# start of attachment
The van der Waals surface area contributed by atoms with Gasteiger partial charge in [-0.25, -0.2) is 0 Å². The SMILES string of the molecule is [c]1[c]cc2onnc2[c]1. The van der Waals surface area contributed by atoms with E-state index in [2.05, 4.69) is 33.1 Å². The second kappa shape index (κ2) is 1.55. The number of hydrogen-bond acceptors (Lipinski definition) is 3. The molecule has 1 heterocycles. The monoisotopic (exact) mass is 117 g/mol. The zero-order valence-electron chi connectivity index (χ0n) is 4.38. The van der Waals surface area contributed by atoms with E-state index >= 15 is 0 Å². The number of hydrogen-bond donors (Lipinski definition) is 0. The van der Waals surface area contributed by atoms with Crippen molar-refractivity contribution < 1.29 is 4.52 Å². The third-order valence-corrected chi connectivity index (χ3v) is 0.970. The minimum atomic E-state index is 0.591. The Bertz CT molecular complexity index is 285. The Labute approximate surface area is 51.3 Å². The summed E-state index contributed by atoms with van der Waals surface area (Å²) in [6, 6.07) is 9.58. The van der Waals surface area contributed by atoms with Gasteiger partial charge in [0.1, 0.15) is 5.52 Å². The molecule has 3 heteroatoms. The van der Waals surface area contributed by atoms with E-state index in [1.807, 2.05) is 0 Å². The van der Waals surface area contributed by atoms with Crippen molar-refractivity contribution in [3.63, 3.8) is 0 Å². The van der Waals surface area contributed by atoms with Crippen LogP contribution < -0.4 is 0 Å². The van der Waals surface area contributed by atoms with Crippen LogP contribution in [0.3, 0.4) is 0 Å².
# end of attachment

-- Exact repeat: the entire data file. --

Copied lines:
The van der Waals surface area contributed by atoms with Gasteiger partial charge in [-0.25, -0.2) is 0 Å². The SMILES string of the molecule is [c]1[c]cc2onnc2[c]1. The van der Waals surface area contributed by atoms with E-state index in [2.05, 4.69) is 33.1 Å². The second kappa shape index (κ2) is 1.55. The number of hydrogen-bond acceptors (Lipinski definition) is 3. The molecule has 1 heterocycles. The monoisotopic (exact) mass is 117 g/mol. The zero-order valence-electron chi connectivity index (χ0n) is 4.38. The van der Waals surface area contributed by atoms with E-state index >= 15 is 0 Å². The number of hydrogen-bond donors (Lipinski definition) is 0. The van der Waals surface area contributed by atoms with Crippen molar-refractivity contribution < 1.29 is 4.52 Å². The third-order valence-corrected chi connectivity index (χ3v) is 0.970. The minimum atomic E-state index is 0.591. The Bertz CT molecular complexity index is 285. The Labute approximate surface area is 51.3 Å². The summed E-state index contributed by atoms with van der Waals surface area (Å²) in [6, 6.07) is 9.58. The van der Waals surface area contributed by atoms with Gasteiger partial charge in [0.1, 0.15) is 5.52 Å². The molecule has 3 heteroatoms. The van der Waals surface area contributed by atoms with E-state index in [1.807, 2.05) is 0 Å². The van der Waals surface area contributed by atoms with Crippen molar-refractivity contribution in [3.63, 3.8) is 0 Å². The van der Waals surface area contributed by atoms with Crippen LogP contribution < -0.4 is 0 Å². The van der Waals surface area contributed by atoms with Crippen LogP contribution in [0.3, 0.4) is 0 Å².